A lossy data conversion
method is one where converting data between one storage format and another displays data in a form that is "close enough" to be useful, but may differ in some ways from the original. This type of conversion is used frequently between software packages that rely on different storage techniques. In many cases, a software package such as Microsoft Word
will enable a document stored in one format to be saved as another, in particular HTML
. The document saved in the lossy format may look identical, but the conversion can also cause some loss of fidelity or functionality.
Types of lossy conversion
There are three basic types of lossy data conversion:
- With in-place lossy data conversion, software packages such as IBM's Lotus Domino transform a proprietary rich text format into a web standard HTML as the page is requested. Because the page is served up just in time, it can rely on the existence of the software package to handle specialized data features that may not be available in the new format natively. On the other hand, the converted data may not be usable outside of the in-place context.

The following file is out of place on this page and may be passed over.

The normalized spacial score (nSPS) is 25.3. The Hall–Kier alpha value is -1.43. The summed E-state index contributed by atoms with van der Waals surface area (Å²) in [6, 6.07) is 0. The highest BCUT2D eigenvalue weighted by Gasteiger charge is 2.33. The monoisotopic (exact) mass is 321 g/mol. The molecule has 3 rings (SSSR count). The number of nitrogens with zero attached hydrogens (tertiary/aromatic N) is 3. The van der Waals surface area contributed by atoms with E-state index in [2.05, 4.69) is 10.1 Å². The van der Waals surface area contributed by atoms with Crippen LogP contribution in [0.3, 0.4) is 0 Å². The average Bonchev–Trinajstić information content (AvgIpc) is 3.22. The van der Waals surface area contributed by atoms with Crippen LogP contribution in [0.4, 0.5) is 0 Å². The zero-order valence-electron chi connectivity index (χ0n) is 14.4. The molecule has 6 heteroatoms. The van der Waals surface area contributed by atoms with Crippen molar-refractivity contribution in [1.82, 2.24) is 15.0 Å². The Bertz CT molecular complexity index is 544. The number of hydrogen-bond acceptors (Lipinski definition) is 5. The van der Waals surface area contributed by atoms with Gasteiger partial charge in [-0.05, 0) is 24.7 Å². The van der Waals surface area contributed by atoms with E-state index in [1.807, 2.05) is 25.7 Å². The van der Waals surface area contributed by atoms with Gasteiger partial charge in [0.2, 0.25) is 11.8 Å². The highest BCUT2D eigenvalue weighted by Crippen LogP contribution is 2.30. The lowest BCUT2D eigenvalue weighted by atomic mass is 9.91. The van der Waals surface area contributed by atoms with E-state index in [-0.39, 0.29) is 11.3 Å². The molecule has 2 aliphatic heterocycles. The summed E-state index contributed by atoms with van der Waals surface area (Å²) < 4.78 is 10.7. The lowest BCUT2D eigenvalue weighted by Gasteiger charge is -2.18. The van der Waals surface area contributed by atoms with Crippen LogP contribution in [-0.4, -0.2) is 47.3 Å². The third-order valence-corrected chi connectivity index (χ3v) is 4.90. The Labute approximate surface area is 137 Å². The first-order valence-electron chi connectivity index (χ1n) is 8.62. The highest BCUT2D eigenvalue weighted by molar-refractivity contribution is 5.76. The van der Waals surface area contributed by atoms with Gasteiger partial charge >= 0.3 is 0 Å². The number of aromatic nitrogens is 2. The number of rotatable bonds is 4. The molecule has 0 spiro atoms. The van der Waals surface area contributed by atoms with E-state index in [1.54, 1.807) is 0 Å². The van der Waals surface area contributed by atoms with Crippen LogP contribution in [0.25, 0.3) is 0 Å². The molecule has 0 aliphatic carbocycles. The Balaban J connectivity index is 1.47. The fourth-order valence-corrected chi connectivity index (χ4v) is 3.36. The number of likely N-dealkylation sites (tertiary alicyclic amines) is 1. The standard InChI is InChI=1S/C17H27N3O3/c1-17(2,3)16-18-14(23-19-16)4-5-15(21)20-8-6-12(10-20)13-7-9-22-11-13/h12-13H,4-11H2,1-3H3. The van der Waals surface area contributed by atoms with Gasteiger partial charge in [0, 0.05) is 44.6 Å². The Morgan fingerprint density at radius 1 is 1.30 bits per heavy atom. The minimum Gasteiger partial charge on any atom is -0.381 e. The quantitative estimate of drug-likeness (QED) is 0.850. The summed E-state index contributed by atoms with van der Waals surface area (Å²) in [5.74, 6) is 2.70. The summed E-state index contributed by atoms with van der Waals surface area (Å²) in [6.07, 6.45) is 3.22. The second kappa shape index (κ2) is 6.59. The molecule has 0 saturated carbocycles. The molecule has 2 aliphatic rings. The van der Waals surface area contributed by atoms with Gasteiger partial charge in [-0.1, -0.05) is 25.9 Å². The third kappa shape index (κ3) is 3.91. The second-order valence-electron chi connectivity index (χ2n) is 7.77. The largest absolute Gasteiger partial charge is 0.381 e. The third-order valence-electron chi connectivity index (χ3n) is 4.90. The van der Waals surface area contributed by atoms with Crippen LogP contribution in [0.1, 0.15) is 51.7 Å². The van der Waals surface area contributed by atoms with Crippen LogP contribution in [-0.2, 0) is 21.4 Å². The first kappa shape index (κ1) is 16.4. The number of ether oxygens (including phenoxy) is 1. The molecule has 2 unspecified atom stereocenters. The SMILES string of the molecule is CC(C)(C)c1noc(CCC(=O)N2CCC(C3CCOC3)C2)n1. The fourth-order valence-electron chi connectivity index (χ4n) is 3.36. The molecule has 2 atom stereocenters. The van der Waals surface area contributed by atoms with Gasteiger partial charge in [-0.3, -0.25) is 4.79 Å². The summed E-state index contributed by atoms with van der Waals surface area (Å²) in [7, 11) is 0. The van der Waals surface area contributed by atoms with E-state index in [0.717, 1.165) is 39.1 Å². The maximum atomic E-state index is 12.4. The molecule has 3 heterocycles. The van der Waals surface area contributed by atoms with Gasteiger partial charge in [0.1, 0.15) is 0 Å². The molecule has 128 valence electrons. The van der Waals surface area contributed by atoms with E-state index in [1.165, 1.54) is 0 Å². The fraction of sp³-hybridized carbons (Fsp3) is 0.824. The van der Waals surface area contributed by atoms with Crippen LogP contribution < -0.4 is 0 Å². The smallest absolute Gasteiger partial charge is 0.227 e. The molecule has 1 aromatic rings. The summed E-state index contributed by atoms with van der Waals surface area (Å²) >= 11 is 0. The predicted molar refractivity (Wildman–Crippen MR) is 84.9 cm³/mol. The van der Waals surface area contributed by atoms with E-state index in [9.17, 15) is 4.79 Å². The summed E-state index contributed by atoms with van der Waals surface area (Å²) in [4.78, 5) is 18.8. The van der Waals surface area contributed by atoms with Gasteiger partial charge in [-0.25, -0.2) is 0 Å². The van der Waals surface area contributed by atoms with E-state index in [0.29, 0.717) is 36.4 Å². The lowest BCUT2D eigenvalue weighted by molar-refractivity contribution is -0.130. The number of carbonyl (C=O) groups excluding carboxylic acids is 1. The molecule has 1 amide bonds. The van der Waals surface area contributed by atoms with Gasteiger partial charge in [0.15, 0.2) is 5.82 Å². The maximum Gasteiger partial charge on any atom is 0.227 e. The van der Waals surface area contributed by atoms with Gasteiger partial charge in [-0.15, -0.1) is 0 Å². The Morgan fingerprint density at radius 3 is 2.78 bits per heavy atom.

- With file export lossy data conversion, software packages allow either a File Export to the new data storage format, or a File Save to the new data storage format. The former leaves the original content in its original format and creates a new lossy version in the named file. The latter changes the format of the existing file.
- With extraction lossy data conversion, software packages take content stored by a different software package and extract out the content to the desired format. This may allow data to be extracted in a format not recognized by the original software package.
Other types of data
Graphic data (images) is often converted from one data storage format to another. Such conversions are usually described separately as either lossy data compression
or lossless data compression